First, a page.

At the end of 2012, the Massachusetts legislature passed a comprehensive animal control act. This new law contained a clause in it that subverted all breed discriminatory laws in Massachusetts, making breed discrimination illegal on the state level.
Boston officials were extremely unhappy with this clause and as a result immediately filed S969 which would create an exemption in the state law prohibiting breed discriminatory laws. The language of the bill states that a municipality would be able to institute breed discriminatory laws if
“a city or town deems a specific breed to be deemed dangerous through analysis of municipal attack data and by a majority vote of the city council with the approval of the mayor, in the case of a city with a Plan A, Plan B, or Plan F charter; by a majority vote of the city council, in the case of a city with a Plan C, Plan D, or Plan E charter; by a majority vote of the annual town meeting or a special meeting called for the purpose, in the case of a municipality with a town meeting form of government; or by a majority vote of the town council, in the case of a municipality with a town council form of government.”
The bill sets forth no clear rules for what constitutes proof in regards to data collection methods or data analysis. The bills backers seem to want people to take their word on what they deem to be a “dangerous breed.”
Despite claims from the bills backers that they have data that would allow Boston an exemption under the proposed changes, no such data has ever been provided to any constituents that have made the request to see this data.
Pit Bulletin Legal News drafted a Freedom of Information Act Request, which can be viewed here, in an attempt to access the information that officials were relying on to make the determination that Boston should be allowed to re-institute their breed discriminatory ordinance.
This bill has been set for a hearing date. The Joint Committee on Municipalities and Regional Government is set to hear this bill on June 4th.
Massachusetts residents: Reach out to the members of the committee and your legislators to offer opposition to S969. All members of the committee are listed below. You can find you specific representatives here.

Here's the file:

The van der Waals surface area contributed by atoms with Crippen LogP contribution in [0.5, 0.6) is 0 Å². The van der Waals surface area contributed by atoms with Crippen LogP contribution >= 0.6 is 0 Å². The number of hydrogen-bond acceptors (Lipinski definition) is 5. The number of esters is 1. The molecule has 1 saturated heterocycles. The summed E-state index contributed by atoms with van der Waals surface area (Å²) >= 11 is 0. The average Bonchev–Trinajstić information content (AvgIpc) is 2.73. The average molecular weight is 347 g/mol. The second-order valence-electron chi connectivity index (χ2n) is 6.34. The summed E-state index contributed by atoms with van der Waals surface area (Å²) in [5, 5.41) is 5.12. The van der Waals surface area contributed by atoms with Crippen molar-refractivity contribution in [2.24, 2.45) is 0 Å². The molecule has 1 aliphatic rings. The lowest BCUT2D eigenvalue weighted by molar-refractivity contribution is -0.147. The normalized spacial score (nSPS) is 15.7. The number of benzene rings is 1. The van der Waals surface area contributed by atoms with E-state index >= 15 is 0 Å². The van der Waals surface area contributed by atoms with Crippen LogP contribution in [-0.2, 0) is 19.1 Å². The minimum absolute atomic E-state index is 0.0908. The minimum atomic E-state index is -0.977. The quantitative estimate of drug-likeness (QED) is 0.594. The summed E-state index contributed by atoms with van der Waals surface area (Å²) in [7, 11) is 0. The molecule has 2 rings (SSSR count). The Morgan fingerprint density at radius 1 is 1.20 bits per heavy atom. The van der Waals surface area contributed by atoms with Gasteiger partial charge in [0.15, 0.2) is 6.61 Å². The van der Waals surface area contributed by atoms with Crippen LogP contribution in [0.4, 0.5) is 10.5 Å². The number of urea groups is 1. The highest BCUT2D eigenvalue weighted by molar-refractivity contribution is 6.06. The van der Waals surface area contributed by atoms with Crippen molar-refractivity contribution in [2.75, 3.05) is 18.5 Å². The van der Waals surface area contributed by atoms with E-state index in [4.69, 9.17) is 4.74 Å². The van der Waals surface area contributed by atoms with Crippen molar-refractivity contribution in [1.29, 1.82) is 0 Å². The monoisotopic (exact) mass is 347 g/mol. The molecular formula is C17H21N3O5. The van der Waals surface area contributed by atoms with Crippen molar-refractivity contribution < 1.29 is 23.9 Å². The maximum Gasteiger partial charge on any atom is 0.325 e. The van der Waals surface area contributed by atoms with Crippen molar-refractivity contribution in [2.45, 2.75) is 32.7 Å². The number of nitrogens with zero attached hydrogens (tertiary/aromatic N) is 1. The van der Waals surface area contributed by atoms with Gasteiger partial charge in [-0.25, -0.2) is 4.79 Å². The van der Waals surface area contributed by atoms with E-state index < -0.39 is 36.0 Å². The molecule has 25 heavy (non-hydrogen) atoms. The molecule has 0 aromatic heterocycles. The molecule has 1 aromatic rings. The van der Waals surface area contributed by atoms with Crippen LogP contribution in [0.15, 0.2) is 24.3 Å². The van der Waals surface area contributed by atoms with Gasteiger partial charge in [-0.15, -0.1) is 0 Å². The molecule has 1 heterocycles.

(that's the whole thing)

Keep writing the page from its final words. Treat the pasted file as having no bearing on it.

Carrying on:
Senator Sal DiDomenico: Phone: 617-722-1650 Email: Sal.DiDomenico@masenate.gov
Senator Sonia Chang-Diaz: Phone: 617-722-1673 Email: Sonia.Chang-Diaz@masenate.gov
Senator William Brownsberger: Phone: 617-722-1280 Email: William.Brownsberger@masenate.gov
Senator James Timilty: Phone: 617 722-1222 Email: James.Timilty@masenate.gov
Senator Barry Finegold: Phone: 617-722-1612 Email: Barry.Finegold@MASenate.gov
Senator Richard Ross: Phone: 617-722-1555 Email: Richard.Ross@masenate.gov
Rep. Sarah Peake: Phone: 617-722-2090 Email: Sarah.Peake@mahouse.gov
Rep. Gailanne Cariddi: Phone: 617-722-2450 Email: Gailanne.Cariddi@mahouse.gov
Rep. Thomas Stanley: Phone: 617-722-2230 Email: Thomas.Stanley@mahouse.gov
Rep. Sean Garballey: Phone: 617-722-2090 Email: Sean.Garballey@mahouse.gov
Rep. Rhonda Nymann: Phone: 617-722-2210 Email: Rhonda.Nyman@MAhouse.gov
Rep. Wayne Matewsky: Phone: 617-722-2090 Email: Wayne.Matewsky@mahouse.gov
Rep. Kevin Kuros: Phone: 617-722-2460 Email: Kevin.Kuros@mahouse.gov
Rep. Cleon Turner: Phone: 617-722-2090 Email: Cleon.Turner@mahouse.gov
Rep. Timothy Madden: Phone: 617-722-2810 Email: Timothy.Madden@mahouse.gov
Rep. David Rogers: Phone: 617-722-2400 Email: Dave.Rogers@mahouse.gov
Rep. Peter Durant: Phone: 617-722-2060 Email: Peter.Durant@mahouse.gov